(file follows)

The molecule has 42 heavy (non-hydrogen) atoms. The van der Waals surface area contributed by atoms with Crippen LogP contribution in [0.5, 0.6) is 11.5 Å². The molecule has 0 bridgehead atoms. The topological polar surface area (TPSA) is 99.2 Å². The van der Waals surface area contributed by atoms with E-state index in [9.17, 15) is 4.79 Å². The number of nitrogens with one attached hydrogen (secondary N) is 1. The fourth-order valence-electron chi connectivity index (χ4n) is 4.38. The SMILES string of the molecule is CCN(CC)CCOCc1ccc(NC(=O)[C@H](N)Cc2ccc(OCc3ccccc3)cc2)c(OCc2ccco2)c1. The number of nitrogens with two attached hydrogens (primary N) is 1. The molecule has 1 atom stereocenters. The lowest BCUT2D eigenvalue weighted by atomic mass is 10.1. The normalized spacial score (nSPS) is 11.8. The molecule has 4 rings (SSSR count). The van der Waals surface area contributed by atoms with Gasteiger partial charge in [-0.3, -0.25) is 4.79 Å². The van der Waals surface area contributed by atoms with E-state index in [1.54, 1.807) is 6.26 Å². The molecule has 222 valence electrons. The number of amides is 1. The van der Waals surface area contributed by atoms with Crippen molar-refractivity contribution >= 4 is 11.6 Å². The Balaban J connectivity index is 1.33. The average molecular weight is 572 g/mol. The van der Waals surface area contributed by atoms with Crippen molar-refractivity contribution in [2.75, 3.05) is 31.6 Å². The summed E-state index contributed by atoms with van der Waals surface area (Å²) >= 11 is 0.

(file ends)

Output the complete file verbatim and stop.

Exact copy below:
The molecule has 42 heavy (non-hydrogen) atoms. The van der Waals surface area contributed by atoms with Crippen LogP contribution in [0.5, 0.6) is 11.5 Å². The molecule has 0 bridgehead atoms. The topological polar surface area (TPSA) is 99.2 Å². The van der Waals surface area contributed by atoms with E-state index in [9.17, 15) is 4.79 Å². The number of nitrogens with one attached hydrogen (secondary N) is 1. The fourth-order valence-electron chi connectivity index (χ4n) is 4.38. The SMILES string of the molecule is CCN(CC)CCOCc1ccc(NC(=O)[C@H](N)Cc2ccc(OCc3ccccc3)cc2)c(OCc2ccco2)c1. The number of nitrogens with two attached hydrogens (primary N) is 1. The molecule has 1 atom stereocenters. The lowest BCUT2D eigenvalue weighted by atomic mass is 10.1. The normalized spacial score (nSPS) is 11.8. The molecule has 4 rings (SSSR count). The van der Waals surface area contributed by atoms with Gasteiger partial charge in [-0.3, -0.25) is 4.79 Å². The van der Waals surface area contributed by atoms with E-state index in [1.54, 1.807) is 6.26 Å². The molecule has 222 valence electrons. The number of amides is 1. The van der Waals surface area contributed by atoms with Crippen molar-refractivity contribution >= 4 is 11.6 Å². The Balaban J connectivity index is 1.33. The average molecular weight is 572 g/mol. The van der Waals surface area contributed by atoms with Crippen molar-refractivity contribution in [2.75, 3.05) is 31.6 Å². The summed E-state index contributed by atoms with van der Waals surface area (Å²) >= 11 is 0.